The Hunt a Killer subscription box, which sends a cryptic stash of papers to your home and tasks you with solving the murder therein, is bloody good fun.
“Hi Sherlock, Jessica Fletcher here. I’m going to need your help….” So read the text message from my wife, simultaneously stroking my ego, piquing my curiosity and awakening a fetish for Angela Lansbury I was unaware lay dormant within me.
She was texting to tell me we’d just received our first box from Hunt a Killer, which is, according to the company’s description of itself, “a first-of-its-kind thriller membership delivering monthly experiences straight to your doorstep.”
The experience starts when you receive a package containing a whole host of ephemera (personal letters, interoffice memoranda, newspaper clippings, photocopies of well-known but perhaps purposefully mislabeled artwork and more) as well as physical artifacts referenced within the paperwork. Your task, or so you’re told in one of the letters you receive, is to review the material for any irregularities. As you start to discover ciphers and hidden messages, a story begins to manifest itself in bits of paper and connected dots; a story that, as you might have already guessed, involves murder — murder most foul.
As my wife and I sorted through all the material we’d received, it became clear we’d either made the right call in subscribing to a six box program with Hunt a Killer, or we’d made a terrible, terrible mistake. My wife is incredible at puzzles, I enjoy problem-solving, and both of us found great enjoyment in carefully examining everything in the box for signs of which direction to take in our quest to “Hunt a Killer.”
And it was. We were collaborating, rapidly talking about something other than trouble at work and bonding over an active, collaborative experience — as opposed to a passive one, like binge-watching yet another prestige television series in silence then comparing notes afterward. The look of joy on my wife’s face as she cracked one of the box’s numerous codes put immediately in mind one of the many reasons I fell in love with her nearly a decade ago. I was able to offer hard proof that I still have a good head on my shoulders. We laughed. We drank wine. We flirted over the case file, just like some of our favorite fake detectives. The pros seemed innumerable.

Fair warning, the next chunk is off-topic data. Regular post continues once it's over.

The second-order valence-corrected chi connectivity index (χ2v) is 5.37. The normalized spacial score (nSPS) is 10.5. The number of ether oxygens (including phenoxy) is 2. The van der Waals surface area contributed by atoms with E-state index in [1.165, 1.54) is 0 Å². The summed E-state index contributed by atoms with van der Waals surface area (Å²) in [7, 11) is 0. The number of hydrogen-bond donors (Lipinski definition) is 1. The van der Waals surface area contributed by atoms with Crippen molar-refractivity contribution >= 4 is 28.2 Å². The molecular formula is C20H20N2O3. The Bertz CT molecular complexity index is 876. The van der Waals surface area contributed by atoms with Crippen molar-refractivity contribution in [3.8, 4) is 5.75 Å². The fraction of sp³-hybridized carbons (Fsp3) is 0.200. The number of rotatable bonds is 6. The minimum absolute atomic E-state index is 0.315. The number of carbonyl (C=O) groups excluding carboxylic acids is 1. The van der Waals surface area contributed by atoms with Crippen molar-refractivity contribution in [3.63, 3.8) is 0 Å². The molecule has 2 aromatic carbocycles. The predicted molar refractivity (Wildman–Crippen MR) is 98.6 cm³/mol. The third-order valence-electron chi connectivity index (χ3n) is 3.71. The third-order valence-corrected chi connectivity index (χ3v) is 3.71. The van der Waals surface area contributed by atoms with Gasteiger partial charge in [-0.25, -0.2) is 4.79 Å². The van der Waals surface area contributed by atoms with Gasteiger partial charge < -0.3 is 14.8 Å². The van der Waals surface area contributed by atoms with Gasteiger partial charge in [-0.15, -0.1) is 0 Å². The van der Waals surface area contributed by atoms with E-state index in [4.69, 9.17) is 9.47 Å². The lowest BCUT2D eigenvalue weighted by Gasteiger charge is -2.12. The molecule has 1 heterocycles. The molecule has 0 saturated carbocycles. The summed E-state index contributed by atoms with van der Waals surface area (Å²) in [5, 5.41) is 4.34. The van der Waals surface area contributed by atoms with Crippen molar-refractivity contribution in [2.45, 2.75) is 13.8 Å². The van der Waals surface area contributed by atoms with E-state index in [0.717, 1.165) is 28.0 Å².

The con, however — at least for us — was that it’s not immediately clear which direction you should go once you start deciphering some of the messages hidden within the pile of paper you receive each month. If anything can be a clue, then anything can be a clue — and the box is packed with stuff. That’s a lot of possible leads, and separating the useful threads from the stray pieces of string was both a lesson in patience and a helpful window into the exhaustive process actual detectives must go through any time there’s a real crime to solve.
Sufficed to say, we spent quite a bit of time Googling things that left us no further along in our quest, and missed a series of clues hiding in plain sight because we were too busy fussing over whether or not we should extract meaning out of the author’s handwriting style (for the curious: no, we should not). And while we no doubt bonded over the experience, when we came to the unfortunate conclusion that we’d spent nearly an hour erroneously deciphering what we were certain was a hidden message using a typo-riddled codex of my own design, there was very nearly a non-fictional murder in our own home.
But we persevered. We worked together. And we determined that at least one person named amid the paper trail mailed to our house was both a cold-blooded killer and a victim of his own flowery prose. We felt that sense of smug satisfaction that comes from having built something complicated without consulting the instruction manual (in this case, the Hunt a Killer forum, where you can find helpful hints as well as collaborate with other members who might be stuck on the same set of clues). We were less successful with our second box (it featured some basic but long-forgotten math equations and we agreed that it didn’t matter if real lives were at stake—we didn’t pay money to do math), but even in our failure we had a good time. The short of it: Hunt a Killer is a killer date night idea.
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